host: So just to clarify then, because bitcoin has an expressive scripting language, it has a lot of versatility compared to mimblewimble's narrow scope? It doesn't have this sort of flexibility to be adapted to other things?

PW: Yes.

host: So that's a good thing to know, not that it would be a bad thing if it was otherwise. So it's not in direct competition with bitcoin, it can share the space with bitcoin.

PW: Yeah there's an argument to be made that an expressive scripting langugae is sort of an inherently privacy fungibility risk to the system in that say tomorrow opens and they might be the only one in the bitcoin space that uses 3-of-7 multisig and now you can identify every transaction on the blockchain that uses that wallet because they are the only 3-of-7 multisig users. A scripting language is very neat to play with, but it has a privacy downside. Mimblewimble takes this to the other side where you have very good privacy but at the expense of no other features any more.

host: Just to clarify, what you're saying is that it's a downside because the ledger shows....

PW: The scripts go into the blockchain. So if you want a transaction to be indistinguishable from another one, and you use a different script that nobody else is using, then you have already failed.

host: Oh okay got you.

PW: Go ahead.

BD: There was some talk about zcash about our crypto compare news minutes. Is this crypto mix this up? Would you trust this more or less than the crypto that underlies zcash?

PW: So the crypto that underlies zcash that zcash relies on is SNARKs. Andrew knows this better than I do. It's pairing based but it requires a trusted setup. There's a ceremony where a number of people need to come together and create a private key for the system itself, and then destroy it. And then anyone who has that private key can do anything they want in the system. This is called a trusted setup and it's something that zcash has, and mimblewimble does not require trusted setup.

(1h 1min)

BD: Are there any signatures in mimblewimble?

host: Sounds like it needs some thought to answer. We can answer this after the break. Alright guys welcome back. Let's get back to our guests. We have both of the Chuck Norrises of bitcoin cryptography, Pieter Wuille and Andrew Poelstra. So we're talking about mimblewimble, which can help maximize privacy. Brian, you had a question for one of the guys as we went out?

BD: There was some talk in the break about is this does this use signatures? I guess that's not an easy question.

PW: Sure. Yes, it definitely uses digital signatures but more in an implicit way. There are no OP_CHECKSIG and there's no scriptSig in mimblewimble. In bitcoin, signatures are very explicit. You say "I expect a signature here" and then you verify it. In mimblewimble, they are part of the transaction structure. I guess this is not a useful answer. I guess the answer is yes.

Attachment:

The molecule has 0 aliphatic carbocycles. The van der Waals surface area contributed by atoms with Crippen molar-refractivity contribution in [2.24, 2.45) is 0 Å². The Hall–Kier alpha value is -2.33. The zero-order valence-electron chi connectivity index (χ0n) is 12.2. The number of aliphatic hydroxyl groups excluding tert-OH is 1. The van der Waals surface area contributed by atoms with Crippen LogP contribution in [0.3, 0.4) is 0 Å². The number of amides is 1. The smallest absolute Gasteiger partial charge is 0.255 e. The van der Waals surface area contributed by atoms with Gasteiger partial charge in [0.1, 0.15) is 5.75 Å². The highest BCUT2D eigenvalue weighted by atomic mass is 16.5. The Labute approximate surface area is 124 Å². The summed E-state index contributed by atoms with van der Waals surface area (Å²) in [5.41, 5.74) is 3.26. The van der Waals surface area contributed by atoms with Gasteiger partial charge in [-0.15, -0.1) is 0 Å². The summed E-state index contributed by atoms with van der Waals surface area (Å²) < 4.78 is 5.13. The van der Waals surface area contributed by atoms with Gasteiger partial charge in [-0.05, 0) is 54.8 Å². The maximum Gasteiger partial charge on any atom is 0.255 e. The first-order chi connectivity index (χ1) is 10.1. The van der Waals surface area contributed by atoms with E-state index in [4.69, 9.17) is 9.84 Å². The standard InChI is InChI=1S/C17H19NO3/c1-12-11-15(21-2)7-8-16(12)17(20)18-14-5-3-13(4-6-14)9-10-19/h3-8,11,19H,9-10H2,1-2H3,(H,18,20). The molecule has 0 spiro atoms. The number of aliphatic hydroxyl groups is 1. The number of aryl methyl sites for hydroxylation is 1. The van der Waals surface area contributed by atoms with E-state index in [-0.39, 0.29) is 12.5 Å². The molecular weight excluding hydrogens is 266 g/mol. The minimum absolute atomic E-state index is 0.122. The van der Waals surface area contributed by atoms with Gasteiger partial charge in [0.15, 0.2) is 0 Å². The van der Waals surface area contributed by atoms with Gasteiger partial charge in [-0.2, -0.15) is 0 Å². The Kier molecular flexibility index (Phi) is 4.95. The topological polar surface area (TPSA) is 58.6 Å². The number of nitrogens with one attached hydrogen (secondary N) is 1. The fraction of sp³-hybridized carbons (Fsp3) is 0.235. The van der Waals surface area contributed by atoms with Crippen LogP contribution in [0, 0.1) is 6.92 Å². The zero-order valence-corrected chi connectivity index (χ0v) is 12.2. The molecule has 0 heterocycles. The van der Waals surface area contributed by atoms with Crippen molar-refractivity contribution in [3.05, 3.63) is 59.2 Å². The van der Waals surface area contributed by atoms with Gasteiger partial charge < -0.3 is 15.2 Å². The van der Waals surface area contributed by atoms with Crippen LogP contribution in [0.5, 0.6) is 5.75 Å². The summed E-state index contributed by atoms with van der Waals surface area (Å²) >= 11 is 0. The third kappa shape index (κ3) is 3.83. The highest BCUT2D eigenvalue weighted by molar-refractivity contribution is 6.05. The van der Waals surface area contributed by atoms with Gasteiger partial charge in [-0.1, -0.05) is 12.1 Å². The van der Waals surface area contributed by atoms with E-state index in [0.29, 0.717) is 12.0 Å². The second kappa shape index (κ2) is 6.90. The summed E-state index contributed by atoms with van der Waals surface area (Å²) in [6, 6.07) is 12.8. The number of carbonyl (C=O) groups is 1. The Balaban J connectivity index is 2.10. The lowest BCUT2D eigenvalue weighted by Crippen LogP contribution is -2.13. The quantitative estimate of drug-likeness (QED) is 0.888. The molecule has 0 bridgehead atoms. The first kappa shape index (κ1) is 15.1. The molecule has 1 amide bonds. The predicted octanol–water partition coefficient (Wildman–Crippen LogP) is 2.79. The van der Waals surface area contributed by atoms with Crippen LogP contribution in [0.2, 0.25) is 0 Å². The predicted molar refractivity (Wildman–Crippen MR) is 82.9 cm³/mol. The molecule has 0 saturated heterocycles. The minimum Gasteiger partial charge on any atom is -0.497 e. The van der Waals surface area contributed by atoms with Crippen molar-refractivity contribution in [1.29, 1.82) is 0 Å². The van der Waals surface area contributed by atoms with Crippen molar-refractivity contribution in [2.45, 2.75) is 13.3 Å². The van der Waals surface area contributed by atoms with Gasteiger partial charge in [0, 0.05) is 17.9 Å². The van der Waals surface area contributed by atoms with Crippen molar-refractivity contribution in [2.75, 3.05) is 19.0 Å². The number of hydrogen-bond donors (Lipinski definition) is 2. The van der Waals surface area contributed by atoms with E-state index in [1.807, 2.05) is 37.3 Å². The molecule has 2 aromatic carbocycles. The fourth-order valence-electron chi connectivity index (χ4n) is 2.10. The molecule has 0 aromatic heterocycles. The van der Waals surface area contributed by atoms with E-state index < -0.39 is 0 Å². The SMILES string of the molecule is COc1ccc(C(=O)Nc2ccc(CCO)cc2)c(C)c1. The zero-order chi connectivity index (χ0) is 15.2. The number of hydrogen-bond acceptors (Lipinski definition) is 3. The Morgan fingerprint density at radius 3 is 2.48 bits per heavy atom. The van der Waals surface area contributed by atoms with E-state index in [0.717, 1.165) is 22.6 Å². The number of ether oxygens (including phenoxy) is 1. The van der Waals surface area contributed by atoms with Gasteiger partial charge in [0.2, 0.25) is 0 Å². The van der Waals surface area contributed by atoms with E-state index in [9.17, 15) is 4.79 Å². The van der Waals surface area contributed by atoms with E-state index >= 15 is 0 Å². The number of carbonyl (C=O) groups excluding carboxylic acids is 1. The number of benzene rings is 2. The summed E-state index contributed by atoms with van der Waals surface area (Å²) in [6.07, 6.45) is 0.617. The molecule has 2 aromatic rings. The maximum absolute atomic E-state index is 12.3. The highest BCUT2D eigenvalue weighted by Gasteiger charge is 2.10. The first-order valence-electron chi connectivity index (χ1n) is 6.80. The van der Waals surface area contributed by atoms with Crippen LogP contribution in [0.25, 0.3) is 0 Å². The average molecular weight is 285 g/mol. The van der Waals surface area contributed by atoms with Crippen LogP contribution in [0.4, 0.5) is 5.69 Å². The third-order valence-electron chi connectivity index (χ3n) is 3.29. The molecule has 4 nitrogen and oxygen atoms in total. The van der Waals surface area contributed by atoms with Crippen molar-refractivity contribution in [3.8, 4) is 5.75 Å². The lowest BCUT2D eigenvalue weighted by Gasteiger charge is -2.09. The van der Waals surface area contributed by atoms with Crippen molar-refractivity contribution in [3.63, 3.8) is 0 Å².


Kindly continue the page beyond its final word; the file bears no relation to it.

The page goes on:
host: Is there a way you can elaborate and clarify on that to explain that better, or is it a deep thorny issue?

BD: So it maintains a state and then cryptographic operations which are similar to the bitcoin signatures that we all know and love, transform from one state to another state however.. that's not really.. you can really go from the first state to the last state without all the things in between it, and all the morphs are squished together in a single.. to go from the beginning to the end very quickly?

AP: Here's one way to think about it. In bitcoin, everything uses digital signature. What a digital signature does is say that someone authorizes a state transition. To spend a coin, there is a key related to that coin, you sign a message saying this coin is no longer this coin, but now there's a new coin and it belongs to someone else with a different key that could authorize its future transfer. And that's how you sign stuff. With these signatures, they just take some arbitrary data and sign it. They authorize something. There's no mathematical connection between the input and the output in a normal signature scheme. What mimblewimble does is it does make the inputs and outputs mathematically related but in a way where you can't actually make a transaction unless you know a secret key. So, I mean, this is kind of a signature in some sense.

PW: Maybe important to add is that there are no addresses in mimblewimble.

AP: Oh yeah, that too.

PW: You just talk directly to the receiver and you jointly construct the transaction as you are talking. So there are private keys, public keys and signatures involved there, but it's not like I create an output to this address and to spend this I sign off using that address. It's more deeper, I guess, inside the engine.

host: How do I know how many mimblewimble coins I have then, if I don't have an address?

PW: Ah. Well, basically you want to receive some coins and you construct the part of the transaction with the amounts in it, and then you give it to the sender for them to create the transaction. You know how much is in there because that's what you put there.

BD: Okay so is there no concept of change anymore? or miner fees?

PW: Oh yeah, there's still definitely ...

AP: Imagine I am trying to send Brian some money. When we jointly create our transaction, I basically make a transaction that's got a bunch of inputs, and some change, and Brian then adds to that transaction some outputs that he created of the value that he wanted. And then we can also leave some value sitting on the table there. We send the transaction out, and then anybody can add an output and take the remaining value. So this means miners can take their own fees, more or less. At each stage of creating a transaction, you create the part of the transaction that you want to authorize and that you know how to create, and then the other party, I guess the recipient, tacks on some outputs that they know the value of, that they can take ownership of, and other nodes and miners can take fees and any floating value is -- you have to explicitly say what the floating value is, and they can take some of that, and they wont be able to make the transaction add up if they take more than is available. So there's this sort of neat thing where everybody receiving coins can get to make their part of the transaction, basically.